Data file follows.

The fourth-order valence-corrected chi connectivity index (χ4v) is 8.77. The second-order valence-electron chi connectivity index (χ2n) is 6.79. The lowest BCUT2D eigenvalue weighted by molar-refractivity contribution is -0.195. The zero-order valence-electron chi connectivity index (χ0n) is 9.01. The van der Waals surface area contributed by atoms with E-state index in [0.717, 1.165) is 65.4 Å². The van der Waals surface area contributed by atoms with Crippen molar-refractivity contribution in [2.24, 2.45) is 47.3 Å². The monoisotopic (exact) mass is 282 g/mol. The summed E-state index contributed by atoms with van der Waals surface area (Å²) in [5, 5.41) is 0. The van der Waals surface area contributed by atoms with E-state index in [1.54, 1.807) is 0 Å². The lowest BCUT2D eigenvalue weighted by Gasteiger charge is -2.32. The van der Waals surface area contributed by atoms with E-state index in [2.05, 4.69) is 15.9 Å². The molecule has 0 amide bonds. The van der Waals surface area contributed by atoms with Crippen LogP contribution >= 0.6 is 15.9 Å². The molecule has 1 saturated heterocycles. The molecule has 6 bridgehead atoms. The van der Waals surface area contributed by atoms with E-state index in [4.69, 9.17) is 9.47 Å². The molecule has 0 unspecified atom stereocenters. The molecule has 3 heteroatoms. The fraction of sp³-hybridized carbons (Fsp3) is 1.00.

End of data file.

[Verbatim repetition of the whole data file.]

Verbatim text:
The fourth-order valence-corrected chi connectivity index (χ4v) is 8.77. The second-order valence-electron chi connectivity index (χ2n) is 6.79. The lowest BCUT2D eigenvalue weighted by molar-refractivity contribution is -0.195. The zero-order valence-electron chi connectivity index (χ0n) is 9.01. The van der Waals surface area contributed by atoms with E-state index in [0.717, 1.165) is 65.4 Å². The van der Waals surface area contributed by atoms with Crippen molar-refractivity contribution in [2.24, 2.45) is 47.3 Å². The monoisotopic (exact) mass is 282 g/mol. The summed E-state index contributed by atoms with van der Waals surface area (Å²) in [5, 5.41) is 0. The van der Waals surface area contributed by atoms with E-state index in [1.54, 1.807) is 0 Å². The lowest BCUT2D eigenvalue weighted by Gasteiger charge is -2.32. The van der Waals surface area contributed by atoms with E-state index in [2.05, 4.69) is 15.9 Å². The molecule has 0 amide bonds. The van der Waals surface area contributed by atoms with Crippen LogP contribution >= 0.6 is 15.9 Å². The molecule has 1 saturated heterocycles. The molecule has 6 bridgehead atoms. The van der Waals surface area contributed by atoms with E-state index in [4.69, 9.17) is 9.47 Å². The molecule has 0 unspecified atom stereocenters. The molecule has 3 heteroatoms. The fraction of sp³-hybridized carbons (Fsp3) is 1.00.